Women continue to be raped with little justice. Court outcomes are extremely dismal. Last year (to end March 2020) 58,856 cases of rape were recorded by Police in England and Wales, and of these only 2,102 lead to a prosecution, compared with 3,043 the year before. In the past 5 years, the number of rapes reported to the Police has risen sharply but the proportion making it to court has halved. This is devastating to victims and survivors of rape and all forms of sexual violence and abuse.

Saturday’s vigil for Sarah was not a protest, it was a remembrance vigil. Whether or not it was right to hold the vigil at all is an important discussion, however, that is not the focus of this blog, and whilst I cannot support the breaking of Covid safety measures, I totally understand why it happened. The events that unfolded at Clapham Common are shameful and unnecessary. Local women, seeking to come together to mourn the murder of Sarah Everard, had their plans for a safe, socially distanced remembrance vigil denied. Organisers from Reclaim the Streets repeatedly tried to find ways forward for the event, including staggering start times and splitting the event into time slots but found Met Police ‘unwilling to commit to anything’ as they seemingly failed to read the strength of feeling locally and nationally around the killing of Sarah, and the feelings of being unsafe triggered by these horrific events.

As predicted, women came together regardless of whether they had permission to do so, and we have all seen what happened next. Shocking, counter-productive actions and unnecessarily aggressive scenes that went way beyond respectful policing and are in sharp contrast to other recent events where large football crowds and Covid/freedom protests were ‘passively’ policed.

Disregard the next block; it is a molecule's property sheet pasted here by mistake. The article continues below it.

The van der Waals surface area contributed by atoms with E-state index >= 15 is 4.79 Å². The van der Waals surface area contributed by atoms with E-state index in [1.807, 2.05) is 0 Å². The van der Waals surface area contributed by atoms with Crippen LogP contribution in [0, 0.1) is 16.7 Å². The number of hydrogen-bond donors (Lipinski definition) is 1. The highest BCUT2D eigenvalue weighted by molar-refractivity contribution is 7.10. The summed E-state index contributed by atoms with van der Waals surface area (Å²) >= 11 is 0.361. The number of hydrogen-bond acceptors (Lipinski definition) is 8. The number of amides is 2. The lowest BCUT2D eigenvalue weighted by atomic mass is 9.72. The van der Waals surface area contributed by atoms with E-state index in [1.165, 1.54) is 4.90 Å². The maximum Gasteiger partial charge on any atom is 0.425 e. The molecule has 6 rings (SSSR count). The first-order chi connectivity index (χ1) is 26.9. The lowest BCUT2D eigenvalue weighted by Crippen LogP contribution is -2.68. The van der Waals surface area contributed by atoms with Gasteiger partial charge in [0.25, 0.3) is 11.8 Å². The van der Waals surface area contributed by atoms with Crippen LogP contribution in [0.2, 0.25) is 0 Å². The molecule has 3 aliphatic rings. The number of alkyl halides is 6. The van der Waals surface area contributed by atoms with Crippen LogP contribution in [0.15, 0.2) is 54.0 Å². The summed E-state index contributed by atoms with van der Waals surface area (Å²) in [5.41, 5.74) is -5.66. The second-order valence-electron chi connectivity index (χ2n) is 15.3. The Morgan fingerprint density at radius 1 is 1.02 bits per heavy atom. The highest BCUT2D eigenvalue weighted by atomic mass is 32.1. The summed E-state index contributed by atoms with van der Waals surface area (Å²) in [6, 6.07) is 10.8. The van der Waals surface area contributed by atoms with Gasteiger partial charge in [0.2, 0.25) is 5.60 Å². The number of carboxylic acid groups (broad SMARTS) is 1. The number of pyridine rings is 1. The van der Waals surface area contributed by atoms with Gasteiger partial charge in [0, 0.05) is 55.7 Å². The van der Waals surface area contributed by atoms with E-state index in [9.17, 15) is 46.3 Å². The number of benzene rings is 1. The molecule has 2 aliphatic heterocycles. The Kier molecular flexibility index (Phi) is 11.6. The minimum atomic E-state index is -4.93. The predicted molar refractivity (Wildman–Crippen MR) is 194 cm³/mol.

At SafeNet, we work successfully with our local Police every day in Lancashire and Greater Manchester to keep women and children safe from further domestic abuse and violence. The Police are key partners in many successful domestic abuse interventions and central to a host of multi-agency initiatives that are a vital part of the solution to domestic abuse. Together, we genuinely work hard to improve safety and outcomes for victims and survivors. Which is why this week’s events, contrasting sharply with our day-to-day working relationships, are damaging and disturbing on many levels and worst of all, they erode trust which is hard-won, easily lost and difficult to regain.

Whilst we are all devastated by the murder of Sarah, we are not surprised by it. Women are murdered every week across the UK. Whilst many murders slip by without much uproar, some are more well known. Locally, in August 2019, a 17yr old man in Accrington randomly murdered Lindsay Birbeck, a 47yr old teaching assistant and Mum of 2. He dragged her body through the town in a wheelie bin, before attempting to burying her in a shallow grave in the local graveyard. Last year in Oct 2020, a mother and her 14-year-old daughter, Dr Saman Mir Sacharvi and Vian Magrio, were brutally attacked and killed in Burnley. They were found strangled, assaulted, and badly burned. A local man has been charged with double murder and the case is currently on-going.